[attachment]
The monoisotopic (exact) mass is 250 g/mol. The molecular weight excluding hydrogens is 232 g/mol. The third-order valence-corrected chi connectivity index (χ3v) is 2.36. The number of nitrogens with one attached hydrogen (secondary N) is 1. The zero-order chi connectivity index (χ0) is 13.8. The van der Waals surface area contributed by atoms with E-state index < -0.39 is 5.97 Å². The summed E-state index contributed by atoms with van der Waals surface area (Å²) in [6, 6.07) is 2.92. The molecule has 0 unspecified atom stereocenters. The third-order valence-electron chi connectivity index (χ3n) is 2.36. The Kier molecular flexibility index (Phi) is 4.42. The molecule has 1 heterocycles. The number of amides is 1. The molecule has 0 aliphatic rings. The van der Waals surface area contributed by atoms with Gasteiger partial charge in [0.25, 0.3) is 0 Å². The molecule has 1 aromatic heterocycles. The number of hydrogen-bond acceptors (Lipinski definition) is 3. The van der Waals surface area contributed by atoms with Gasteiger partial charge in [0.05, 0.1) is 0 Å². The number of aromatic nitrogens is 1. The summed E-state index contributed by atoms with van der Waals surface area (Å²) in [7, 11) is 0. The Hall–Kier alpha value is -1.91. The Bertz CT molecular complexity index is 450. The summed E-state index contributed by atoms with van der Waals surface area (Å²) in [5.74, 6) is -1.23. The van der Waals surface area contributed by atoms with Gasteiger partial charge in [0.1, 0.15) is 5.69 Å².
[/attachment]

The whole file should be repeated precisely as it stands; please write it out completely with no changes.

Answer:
The monoisotopic (exact) mass is 250 g/mol. The molecular weight excluding hydrogens is 232 g/mol. The third-order valence-corrected chi connectivity index (χ3v) is 2.36. The number of nitrogens with one attached hydrogen (secondary N) is 1. The zero-order chi connectivity index (χ0) is 13.8. The van der Waals surface area contributed by atoms with E-state index < -0.39 is 5.97 Å². The summed E-state index contributed by atoms with van der Waals surface area (Å²) in [6, 6.07) is 2.92. The molecule has 0 unspecified atom stereocenters. The third-order valence-electron chi connectivity index (χ3n) is 2.36. The Kier molecular flexibility index (Phi) is 4.42. The molecule has 1 heterocycles. The number of amides is 1. The molecule has 0 aliphatic rings. The van der Waals surface area contributed by atoms with Gasteiger partial charge in [0.25, 0.3) is 0 Å². The molecule has 1 aromatic heterocycles. The number of hydrogen-bond acceptors (Lipinski definition) is 3. The van der Waals surface area contributed by atoms with Gasteiger partial charge in [0.05, 0.1) is 0 Å². The number of aromatic nitrogens is 1. The summed E-state index contributed by atoms with van der Waals surface area (Å²) in [7, 11) is 0. The Hall–Kier alpha value is -1.91. The Bertz CT molecular complexity index is 450. The summed E-state index contributed by atoms with van der Waals surface area (Å²) in [5.74, 6) is -1.23. The van der Waals surface area contributed by atoms with Gasteiger partial charge in [0.1, 0.15) is 5.69 Å².